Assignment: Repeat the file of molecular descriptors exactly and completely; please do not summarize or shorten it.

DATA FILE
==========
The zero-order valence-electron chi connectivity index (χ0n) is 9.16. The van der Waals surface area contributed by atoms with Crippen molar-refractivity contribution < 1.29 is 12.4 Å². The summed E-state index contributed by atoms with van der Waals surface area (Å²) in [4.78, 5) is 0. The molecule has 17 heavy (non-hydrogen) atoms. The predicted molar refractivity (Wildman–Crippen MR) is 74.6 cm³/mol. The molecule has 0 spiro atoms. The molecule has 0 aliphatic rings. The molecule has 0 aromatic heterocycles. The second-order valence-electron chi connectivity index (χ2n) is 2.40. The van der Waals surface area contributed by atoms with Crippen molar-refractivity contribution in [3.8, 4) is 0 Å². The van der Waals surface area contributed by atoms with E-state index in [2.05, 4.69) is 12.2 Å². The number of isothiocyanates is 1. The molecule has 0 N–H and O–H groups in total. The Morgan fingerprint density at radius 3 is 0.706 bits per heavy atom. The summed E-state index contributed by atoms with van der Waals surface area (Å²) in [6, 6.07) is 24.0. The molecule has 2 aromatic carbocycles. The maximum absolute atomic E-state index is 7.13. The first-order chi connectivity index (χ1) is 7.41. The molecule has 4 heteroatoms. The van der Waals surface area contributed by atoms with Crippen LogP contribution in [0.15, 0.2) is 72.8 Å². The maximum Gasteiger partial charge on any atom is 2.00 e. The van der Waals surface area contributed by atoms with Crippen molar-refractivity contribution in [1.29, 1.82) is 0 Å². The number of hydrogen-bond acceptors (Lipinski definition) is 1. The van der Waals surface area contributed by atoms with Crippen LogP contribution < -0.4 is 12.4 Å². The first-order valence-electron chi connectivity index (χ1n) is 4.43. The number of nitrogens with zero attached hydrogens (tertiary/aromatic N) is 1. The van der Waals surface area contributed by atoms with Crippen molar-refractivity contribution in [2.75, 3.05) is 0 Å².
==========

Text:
The zero-order valence-electron chi connectivity index (χ0n) is 9.16. The van der Waals surface area contributed by atoms with Crippen molar-refractivity contribution < 1.29 is 12.4 Å². The summed E-state index contributed by atoms with van der Waals surface area (Å²) in [4.78, 5) is 0. The molecule has 17 heavy (non-hydrogen) atoms. The predicted molar refractivity (Wildman–Crippen MR) is 74.6 cm³/mol. The molecule has 0 spiro atoms. The molecule has 0 aliphatic rings. The molecule has 0 aromatic heterocycles. The second-order valence-electron chi connectivity index (χ2n) is 2.40. The van der Waals surface area contributed by atoms with Crippen molar-refractivity contribution in [3.8, 4) is 0 Å². The van der Waals surface area contributed by atoms with E-state index in [2.05, 4.69) is 12.2 Å². The number of isothiocyanates is 1. The molecule has 0 N–H and O–H groups in total. The Morgan fingerprint density at radius 3 is 0.706 bits per heavy atom. The summed E-state index contributed by atoms with van der Waals surface area (Å²) in [6, 6.07) is 24.0. The molecule has 2 aromatic carbocycles. The maximum absolute atomic E-state index is 7.13. The first-order chi connectivity index (χ1) is 7.41. The molecule has 4 heteroatoms. The van der Waals surface area contributed by atoms with Crippen LogP contribution in [0.15, 0.2) is 72.8 Å². The maximum Gasteiger partial charge on any atom is 2.00 e. The van der Waals surface area contributed by atoms with Crippen molar-refractivity contribution in [1.29, 1.82) is 0 Å². The number of hydrogen-bond acceptors (Lipinski definition) is 1. The van der Waals surface area contributed by atoms with Crippen LogP contribution < -0.4 is 12.4 Å². The first-order valence-electron chi connectivity index (χ1n) is 4.43. The number of nitrogens with zero attached hydrogens (tertiary/aromatic N) is 1. The van der Waals surface area contributed by atoms with Crippen molar-refractivity contribution in [2.75, 3.05) is 0 Å².